The project has been a complete nightmare for the homeowner, who has been sued by McKinney Lumber and had her impeccable credit ruined. When she paid the concrete supplier directly because he complained to her he had not been paid, Hollie Krantz wrote her an email accusing “I did not know you were in bed with Don Phillips.” This was very troubling and shocking to the 72 year old homeowner. The lack of care and shoddy construction of the huge deck structure continues to be a nightmare for the homeowner who will never enjoy the living space she paid to have so meticulously designed and engineered. When Krantz had interviewed for the job, the homeowner had made clear that safety was the primary goal because a good friend's daughter had died in Chicago in the deck collapse in 2003 in Lincoln Park.

In the early phases of the construction, the Krantzs duped the homeowner into believing they were such good Christian people, asking if their children could tour the homeowners pretty gardens and excusing lateness by saying “I was playing Jesus in the summer bible school program.” Sickening!

Watch out for the contract—Krantz's contract did not contain the mandatory notice about the Residential Construction Liability Act (“RCLA”). When the homeowner hired a lawyer and tried to get Krantz to come fix the defective and cheap work, he instead hired a lawyer who said “Gottcha”—you did not send us your demand by “certified mail, return receipt requested.” The homeowner had no idea about the RCLA. But regardless, still has a lien on her homestead!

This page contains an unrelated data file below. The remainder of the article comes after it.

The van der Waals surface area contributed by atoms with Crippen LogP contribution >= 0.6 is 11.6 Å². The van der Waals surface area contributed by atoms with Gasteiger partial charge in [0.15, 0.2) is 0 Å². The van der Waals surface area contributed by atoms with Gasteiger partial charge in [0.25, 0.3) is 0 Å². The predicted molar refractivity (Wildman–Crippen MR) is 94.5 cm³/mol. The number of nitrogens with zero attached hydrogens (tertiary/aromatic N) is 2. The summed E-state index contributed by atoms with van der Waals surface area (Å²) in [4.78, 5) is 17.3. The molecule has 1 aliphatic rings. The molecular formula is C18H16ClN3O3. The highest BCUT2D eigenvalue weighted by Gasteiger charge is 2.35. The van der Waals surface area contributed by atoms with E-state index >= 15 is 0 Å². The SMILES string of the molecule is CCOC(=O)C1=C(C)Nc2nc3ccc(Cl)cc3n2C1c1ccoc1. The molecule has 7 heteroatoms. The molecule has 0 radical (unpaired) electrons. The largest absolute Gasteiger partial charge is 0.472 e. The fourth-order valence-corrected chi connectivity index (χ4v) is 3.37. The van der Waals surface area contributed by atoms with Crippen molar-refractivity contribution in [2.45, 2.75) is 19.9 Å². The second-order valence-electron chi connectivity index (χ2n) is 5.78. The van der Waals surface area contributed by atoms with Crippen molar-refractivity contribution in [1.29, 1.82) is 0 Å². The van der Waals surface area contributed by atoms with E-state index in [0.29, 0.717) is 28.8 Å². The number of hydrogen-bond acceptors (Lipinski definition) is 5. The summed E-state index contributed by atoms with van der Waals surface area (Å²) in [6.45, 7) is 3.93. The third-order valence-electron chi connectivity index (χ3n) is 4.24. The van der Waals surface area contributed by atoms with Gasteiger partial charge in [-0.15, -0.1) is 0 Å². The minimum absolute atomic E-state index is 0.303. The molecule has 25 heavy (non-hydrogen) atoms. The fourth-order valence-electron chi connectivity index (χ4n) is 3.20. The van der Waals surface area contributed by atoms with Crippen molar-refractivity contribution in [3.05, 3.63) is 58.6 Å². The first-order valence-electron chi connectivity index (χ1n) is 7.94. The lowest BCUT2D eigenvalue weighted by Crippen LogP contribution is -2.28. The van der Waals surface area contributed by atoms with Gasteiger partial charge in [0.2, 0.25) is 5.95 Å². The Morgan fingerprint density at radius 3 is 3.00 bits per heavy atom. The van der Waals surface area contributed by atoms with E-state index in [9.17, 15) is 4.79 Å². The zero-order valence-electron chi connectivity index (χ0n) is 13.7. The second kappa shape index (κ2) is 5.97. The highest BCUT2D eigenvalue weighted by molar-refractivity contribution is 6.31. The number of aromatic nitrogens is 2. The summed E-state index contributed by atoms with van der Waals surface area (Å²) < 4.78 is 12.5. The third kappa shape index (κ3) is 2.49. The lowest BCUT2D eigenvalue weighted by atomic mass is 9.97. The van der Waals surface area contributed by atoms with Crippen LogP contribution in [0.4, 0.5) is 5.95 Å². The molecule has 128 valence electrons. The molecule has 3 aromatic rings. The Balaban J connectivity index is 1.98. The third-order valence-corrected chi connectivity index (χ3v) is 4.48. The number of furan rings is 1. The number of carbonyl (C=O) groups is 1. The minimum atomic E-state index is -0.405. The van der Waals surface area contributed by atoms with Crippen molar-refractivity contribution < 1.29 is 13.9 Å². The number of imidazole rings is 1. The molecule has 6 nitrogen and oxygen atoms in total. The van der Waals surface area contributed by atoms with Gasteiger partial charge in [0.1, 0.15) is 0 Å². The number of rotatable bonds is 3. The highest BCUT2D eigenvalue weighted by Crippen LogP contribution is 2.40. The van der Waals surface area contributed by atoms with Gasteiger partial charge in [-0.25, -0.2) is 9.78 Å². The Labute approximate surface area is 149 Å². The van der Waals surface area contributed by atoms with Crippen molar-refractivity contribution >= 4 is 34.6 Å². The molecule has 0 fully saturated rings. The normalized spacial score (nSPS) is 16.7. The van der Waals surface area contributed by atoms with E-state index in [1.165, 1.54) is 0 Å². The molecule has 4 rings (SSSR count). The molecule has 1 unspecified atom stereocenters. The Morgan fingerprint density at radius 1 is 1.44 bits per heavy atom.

This couple is very capable of sucking you in! They do not come off as crooks, but they will take your money and misrepresent the facts about their subs and your job. Robert Krantz knows nothing about construction and was completely dumbfounded when meeting with the architect and engineer to try and fix the damage caused by not following the plans—like a deer in the headlight—she had no clue. The homeowner has learned he didn't even show the plans to most of the subs who worked on the project. The Krantzs never did anything on time and sent invoices knowing work had not been performed as agreed and that they had used substandard and cheaper materials than bid. It would be a shame if they subjected anyone else to this horrid nightmare.

In their amended response to the motion to dismiss, appellees specifically cited the trial court to the last paragraph of the comments section of the Review as being defamatory.

Here, appellants established by a preponderance of the evidence that they were exercising their right to free speech by communicating to the public their Review of Perennial and appellees. See Better Bus. Bureau, 402 S.W.3d at 308 (concluding the BBB was exercising its right to free speech by communicating to the public its business review of BH DFW, including an “F” rating). We conclude the Review related to a good, product, or service in the marketplace and, therefore, under the statutory definition, related to matter of public concern; we also conclude the communication of the Review was an exercise of appellants' right to free speech as defined by the TCPA. See id. (citing Avila v. Larrea, 394 S.W.3d 646, 657 (Tex.App.Dallas 2012, pet. denied); Newspaper Holdings, Inc. v. Crazy Hotel Assisted Living Ltd., 416 S.W.3d 71, 81 (Tex.App.Houston [1st Dist.] 2013, pet. denied)).

Further, in their petition in intervention, appellees stated their claims for defamation and intentional infliction of emotion distress were filed as a result of appellants' “false statements posted on Angie's List.” Therefore, the claims were filed in response to appellants' exercise of the right to free speech as required by the TCPA. See Tex. Civ. Prac. & Rem.Code Ann. § 27.003(a).

Burden Shift